Maybe it wasn’t pleasant and took some delicate maneuvering, but the two of you signed that old prenup back before you were married. Maybe it feels like a very long time ago or you two weren’t even living in New Jersey back then. Is that contract going to hold up here and now?
Say you want to want to break the back of a prenuptial agreement so you can strike a fresh divorce settlement from scratch. Or say you want to make sure a prenuptial agreement is ironclad, so you can count on it no matter what happens. What are your chances in New Jersey?
What kinds of clauses are possible in a prenup?
Attention-grabbing press reports frequently describe weird prenup clauses such as the maximum weight a bride or groom can attain, specifying a non-smoking marriage, or guaranteed post-separation cat visitation rights. Such clauses are not invalid just because they make some people laugh.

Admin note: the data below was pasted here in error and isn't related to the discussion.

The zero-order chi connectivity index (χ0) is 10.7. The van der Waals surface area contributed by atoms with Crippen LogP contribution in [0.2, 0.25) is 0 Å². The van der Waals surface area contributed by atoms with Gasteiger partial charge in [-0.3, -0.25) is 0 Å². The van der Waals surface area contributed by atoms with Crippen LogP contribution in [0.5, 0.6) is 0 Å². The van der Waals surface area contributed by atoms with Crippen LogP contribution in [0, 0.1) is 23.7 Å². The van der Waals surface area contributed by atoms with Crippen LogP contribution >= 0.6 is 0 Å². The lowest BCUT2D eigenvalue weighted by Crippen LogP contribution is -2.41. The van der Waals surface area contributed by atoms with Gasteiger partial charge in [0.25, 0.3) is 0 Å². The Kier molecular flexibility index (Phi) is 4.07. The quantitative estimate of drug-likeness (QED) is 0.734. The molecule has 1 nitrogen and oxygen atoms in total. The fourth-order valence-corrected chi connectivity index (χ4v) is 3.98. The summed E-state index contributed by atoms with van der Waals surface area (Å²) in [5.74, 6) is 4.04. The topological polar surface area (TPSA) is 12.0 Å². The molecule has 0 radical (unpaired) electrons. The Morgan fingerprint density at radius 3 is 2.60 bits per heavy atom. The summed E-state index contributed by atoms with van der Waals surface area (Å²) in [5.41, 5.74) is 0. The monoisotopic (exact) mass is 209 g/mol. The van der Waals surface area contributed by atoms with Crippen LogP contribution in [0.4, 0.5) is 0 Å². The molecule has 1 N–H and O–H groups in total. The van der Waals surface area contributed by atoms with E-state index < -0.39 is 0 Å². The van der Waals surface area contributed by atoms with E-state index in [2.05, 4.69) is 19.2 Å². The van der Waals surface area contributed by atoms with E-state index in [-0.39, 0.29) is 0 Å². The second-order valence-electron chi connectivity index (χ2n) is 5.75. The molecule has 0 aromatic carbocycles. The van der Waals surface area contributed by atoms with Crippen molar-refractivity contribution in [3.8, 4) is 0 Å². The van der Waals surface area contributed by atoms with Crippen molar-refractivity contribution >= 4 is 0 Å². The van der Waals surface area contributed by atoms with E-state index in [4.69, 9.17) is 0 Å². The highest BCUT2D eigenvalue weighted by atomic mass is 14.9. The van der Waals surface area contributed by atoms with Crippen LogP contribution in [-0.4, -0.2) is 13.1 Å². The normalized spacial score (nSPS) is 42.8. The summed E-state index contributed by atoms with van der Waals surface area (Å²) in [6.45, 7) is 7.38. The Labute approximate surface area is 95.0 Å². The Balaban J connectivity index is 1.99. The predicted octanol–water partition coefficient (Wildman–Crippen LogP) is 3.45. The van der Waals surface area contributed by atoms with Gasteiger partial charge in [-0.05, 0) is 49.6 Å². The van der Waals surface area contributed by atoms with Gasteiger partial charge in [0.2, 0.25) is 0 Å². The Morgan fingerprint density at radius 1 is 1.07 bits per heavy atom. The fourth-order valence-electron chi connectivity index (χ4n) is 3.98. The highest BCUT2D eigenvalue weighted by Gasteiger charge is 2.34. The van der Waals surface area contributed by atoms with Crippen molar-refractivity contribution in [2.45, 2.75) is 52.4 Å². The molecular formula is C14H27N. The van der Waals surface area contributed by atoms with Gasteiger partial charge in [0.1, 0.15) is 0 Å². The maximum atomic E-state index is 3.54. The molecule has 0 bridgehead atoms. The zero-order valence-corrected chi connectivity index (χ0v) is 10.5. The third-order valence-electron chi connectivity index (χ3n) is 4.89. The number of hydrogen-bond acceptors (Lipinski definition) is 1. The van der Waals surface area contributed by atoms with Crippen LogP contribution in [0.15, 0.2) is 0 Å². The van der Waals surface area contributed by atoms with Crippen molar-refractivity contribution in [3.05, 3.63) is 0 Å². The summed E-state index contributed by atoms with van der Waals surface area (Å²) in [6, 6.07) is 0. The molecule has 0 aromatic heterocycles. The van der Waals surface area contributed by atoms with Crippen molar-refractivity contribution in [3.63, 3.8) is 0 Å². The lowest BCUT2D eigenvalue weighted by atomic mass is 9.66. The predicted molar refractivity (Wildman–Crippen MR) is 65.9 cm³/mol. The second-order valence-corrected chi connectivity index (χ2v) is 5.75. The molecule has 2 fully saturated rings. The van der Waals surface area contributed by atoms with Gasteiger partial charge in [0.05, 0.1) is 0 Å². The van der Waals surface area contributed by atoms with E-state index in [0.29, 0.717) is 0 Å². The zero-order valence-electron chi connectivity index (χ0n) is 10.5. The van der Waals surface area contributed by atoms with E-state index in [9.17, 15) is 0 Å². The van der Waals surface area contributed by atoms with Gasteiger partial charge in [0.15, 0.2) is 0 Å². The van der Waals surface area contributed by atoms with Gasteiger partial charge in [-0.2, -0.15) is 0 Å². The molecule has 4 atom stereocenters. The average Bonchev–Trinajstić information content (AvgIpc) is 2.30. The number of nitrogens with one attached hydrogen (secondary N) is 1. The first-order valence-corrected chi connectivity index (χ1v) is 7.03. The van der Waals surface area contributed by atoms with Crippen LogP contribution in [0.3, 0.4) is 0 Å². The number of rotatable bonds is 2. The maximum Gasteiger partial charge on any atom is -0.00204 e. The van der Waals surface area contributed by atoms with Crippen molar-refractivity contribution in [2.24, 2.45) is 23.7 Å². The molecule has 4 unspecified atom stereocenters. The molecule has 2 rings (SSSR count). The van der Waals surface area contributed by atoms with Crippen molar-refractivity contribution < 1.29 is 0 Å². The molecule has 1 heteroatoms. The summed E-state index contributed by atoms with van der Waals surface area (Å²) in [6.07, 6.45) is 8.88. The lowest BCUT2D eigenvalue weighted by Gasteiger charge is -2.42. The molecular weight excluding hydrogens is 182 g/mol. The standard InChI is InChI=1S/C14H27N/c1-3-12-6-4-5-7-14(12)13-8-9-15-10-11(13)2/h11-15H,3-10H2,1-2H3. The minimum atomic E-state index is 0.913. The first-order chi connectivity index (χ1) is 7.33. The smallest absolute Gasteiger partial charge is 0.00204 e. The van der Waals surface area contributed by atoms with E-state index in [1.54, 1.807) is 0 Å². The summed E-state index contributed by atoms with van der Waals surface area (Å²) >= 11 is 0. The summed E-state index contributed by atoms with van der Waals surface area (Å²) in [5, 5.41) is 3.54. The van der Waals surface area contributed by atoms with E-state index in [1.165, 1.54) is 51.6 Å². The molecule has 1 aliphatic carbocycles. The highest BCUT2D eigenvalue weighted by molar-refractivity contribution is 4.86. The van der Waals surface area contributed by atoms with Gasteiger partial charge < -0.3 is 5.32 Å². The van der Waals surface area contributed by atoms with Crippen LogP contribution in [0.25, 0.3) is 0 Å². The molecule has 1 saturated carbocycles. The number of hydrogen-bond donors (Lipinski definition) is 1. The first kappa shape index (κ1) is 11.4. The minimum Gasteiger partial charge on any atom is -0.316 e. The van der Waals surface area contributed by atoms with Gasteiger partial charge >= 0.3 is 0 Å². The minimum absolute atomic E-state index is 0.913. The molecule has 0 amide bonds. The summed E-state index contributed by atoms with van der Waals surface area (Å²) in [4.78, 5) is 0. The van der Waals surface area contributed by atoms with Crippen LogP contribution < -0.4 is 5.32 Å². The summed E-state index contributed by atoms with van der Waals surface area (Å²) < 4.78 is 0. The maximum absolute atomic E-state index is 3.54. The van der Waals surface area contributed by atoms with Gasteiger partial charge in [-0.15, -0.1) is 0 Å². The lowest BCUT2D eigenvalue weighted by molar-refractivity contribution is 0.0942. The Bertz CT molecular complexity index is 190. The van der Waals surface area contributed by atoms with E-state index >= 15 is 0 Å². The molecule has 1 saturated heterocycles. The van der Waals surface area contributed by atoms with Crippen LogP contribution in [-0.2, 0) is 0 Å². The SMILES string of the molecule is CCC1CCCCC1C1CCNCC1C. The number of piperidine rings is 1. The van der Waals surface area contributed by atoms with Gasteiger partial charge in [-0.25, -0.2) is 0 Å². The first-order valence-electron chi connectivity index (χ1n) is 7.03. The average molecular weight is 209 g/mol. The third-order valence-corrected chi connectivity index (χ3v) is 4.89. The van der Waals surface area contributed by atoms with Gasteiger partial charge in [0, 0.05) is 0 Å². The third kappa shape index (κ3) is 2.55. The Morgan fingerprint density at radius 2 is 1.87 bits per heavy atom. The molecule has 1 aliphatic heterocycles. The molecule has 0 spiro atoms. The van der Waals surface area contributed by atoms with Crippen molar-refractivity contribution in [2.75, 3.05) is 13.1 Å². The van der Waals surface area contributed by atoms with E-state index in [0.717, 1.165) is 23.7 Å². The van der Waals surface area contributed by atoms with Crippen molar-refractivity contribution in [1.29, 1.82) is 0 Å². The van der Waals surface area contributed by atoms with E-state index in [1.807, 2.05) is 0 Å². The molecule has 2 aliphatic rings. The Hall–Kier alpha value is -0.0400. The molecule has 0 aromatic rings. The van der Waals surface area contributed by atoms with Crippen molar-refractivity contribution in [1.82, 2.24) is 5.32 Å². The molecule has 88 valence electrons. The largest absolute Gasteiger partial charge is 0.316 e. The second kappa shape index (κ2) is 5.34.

Generally, nearly anything can be included in a prenuptial agreement. More common clauses involve how property and retirement funds will be distributed in case of divorce or death, spousal support after divorce, and the like.
Two factors that can make a prenup invalid
First, although some fiancés find prenup “unconscionable,” a prenup that truly does fit the legal definition of unconscionable probably never was valid. Unconscionable basically means unreasonably unfair and unjust to one side, clearly not guided by conscience, or offensive to public policy.
Second, a prenup is a contract. To be valid, you both have to agree to it voluntarily and knowingly. So, if someone wasn’t allowed an opportunity to consult an attorney or didn’t have an adequate understanding of the assets, debts, or obligations of the other person, the prenup might have been invalid from the start.
Is a prenup signed in another state enforceable in New Jersey?
Probably, but show the prenup to a good attorney. Article I of the U.S. Constitution creates the right of Americans to sign contracts and then have them stay legal as they move around the country.
However, different states do have different laws about prenups, so there can be certain situations in which you may have a very hard time enforcing in one state a prenup clause signed in another.